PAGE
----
Gadgets

Devices such as tablets, phones, etc.

This is the Gear Live, Samsung's $199 Android Wear Smartwatch

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Android
Gadgets

Wearables were everywhere today at Google I/O, but there was only one truly new product announced: the Galaxy Live, Samsung's Android Wear-running smartwatch. And we've had a chance to spend a few minutes playing with a demo unit — it's only able to do a few things right now, but we have our best sense yet of what Android Wear hardware and software will look like. This is one of the key devices for Android Wear, one of the watches being given to all attendees of the conference, and at first glance it's quite nice.

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Nest Labs buys Dropcam, gains Linux-based cams

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Linux
Gadgets

Nest Labs is buying Dropcam for $555 million, and will integrate Dropcam’s Linux-based surveillance cameras into its own Linux-based home automation system.

Nest’s deal to acquire Dropcam for $555 million was revealed by Recode and confirmed in a Nest blog post by co-founder Matt Rogers. The acquisition follows Nest’s own acquisition by Google for $3.2 billion, announced back in January.

The home surveillance company’s Linux-based cameras will be integrated within Nest’s own Linux-based product line, including a smart thermostat and smoke detector (see farther below). The Dropcam team will move from San Francisco to Nest’s offices in Palo Alto.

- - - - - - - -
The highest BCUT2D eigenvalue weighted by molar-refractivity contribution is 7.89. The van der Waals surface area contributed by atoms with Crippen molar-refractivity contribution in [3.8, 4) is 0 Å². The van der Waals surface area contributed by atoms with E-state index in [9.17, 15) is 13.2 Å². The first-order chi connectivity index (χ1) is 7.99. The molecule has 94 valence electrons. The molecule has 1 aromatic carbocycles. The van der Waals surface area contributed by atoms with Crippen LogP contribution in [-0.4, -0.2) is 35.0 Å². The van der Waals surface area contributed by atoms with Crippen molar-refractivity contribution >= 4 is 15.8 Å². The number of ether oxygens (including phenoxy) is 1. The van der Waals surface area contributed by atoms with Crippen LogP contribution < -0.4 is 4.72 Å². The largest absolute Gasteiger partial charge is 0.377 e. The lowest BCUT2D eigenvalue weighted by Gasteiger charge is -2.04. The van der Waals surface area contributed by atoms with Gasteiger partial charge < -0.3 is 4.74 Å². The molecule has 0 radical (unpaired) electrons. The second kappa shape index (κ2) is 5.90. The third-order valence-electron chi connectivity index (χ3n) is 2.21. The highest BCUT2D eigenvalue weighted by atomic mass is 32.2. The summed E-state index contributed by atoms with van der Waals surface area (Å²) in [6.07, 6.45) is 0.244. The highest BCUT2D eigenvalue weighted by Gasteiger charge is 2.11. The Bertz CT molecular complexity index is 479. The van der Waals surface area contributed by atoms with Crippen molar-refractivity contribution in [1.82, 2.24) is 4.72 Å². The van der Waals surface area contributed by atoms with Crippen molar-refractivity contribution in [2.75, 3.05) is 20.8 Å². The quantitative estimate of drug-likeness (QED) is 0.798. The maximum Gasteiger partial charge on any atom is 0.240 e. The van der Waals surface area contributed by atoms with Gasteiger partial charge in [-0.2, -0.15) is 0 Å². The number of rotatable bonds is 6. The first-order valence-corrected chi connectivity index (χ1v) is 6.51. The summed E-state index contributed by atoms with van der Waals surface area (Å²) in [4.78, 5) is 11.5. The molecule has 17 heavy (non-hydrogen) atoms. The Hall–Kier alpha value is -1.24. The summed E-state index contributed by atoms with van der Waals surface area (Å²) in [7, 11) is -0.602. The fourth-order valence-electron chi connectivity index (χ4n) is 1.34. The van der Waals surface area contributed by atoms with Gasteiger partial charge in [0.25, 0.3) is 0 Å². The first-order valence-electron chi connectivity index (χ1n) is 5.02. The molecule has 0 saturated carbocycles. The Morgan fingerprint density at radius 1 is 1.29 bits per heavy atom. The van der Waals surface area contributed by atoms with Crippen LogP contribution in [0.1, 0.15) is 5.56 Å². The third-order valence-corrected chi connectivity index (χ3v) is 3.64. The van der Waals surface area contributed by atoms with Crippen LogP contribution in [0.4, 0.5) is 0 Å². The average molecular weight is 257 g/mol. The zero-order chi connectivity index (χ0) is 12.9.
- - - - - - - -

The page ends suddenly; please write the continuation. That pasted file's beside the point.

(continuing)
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Samsung to unveil its Android Wear Smart watch at Google I/O next week

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Android
Linux
Gadgets

Samsung has released a Tizen smart watch in the form of the Samsung Gear 2, but now, according to sources in CNET, the korean hardware manufacturer is due to launch their own Android wear offering next week at Google’s developer conference, Google I/O.

So why release Tizen and Android? Being a Tizen site we would prefer dearest Samsung to only release Tizen from now till the end of time, but the fact is that Android and Android ware is an immediate revenue stream that Samsung does not want to miss out on.

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Stroke and gestures now on Raspberry Pi touch screen

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Development
Linux
Gadgets

The PiTFT is one of our favourite little things for the Raspberry Pi, making it much more portable than it naturally is and opening it up to many more cool projects than you could do before. The one thing it did lack was proper, modern touch screen controls such as swiping and gesture but this has now been added thanks to Xstroke.

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Wireless personal drone detector runs Linux

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Linux
Gadgets

APlus Mobile is seeking Kickstarter funding for a Linux-based “Personal Drone Detection System” that detects nearby drones using mesh grid triangulation.

It sounds at first like an April Fool’s joke delayed in development, but it appears to be legit: APlus Mobile and its R&D spinoff Domestic Drone Countermeasures (DDC) have launched a Kickstarter project for a device that will detect when a drone aircraft approaches within 50 feet. The Personal Drone Detection System is available in $499 (alpha testing) and $699 (beta testing) funding packages, shipping in November 2014 and April 2015, respectively.

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Goofy-looking security guard bot runs Linux

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Linux
Gadgets

GS4 unveiled an autonomous, Linux-based robot security guard called Bob, based on a MetraLabs “Scitos A5″ robot programmed by the University of Birmingham.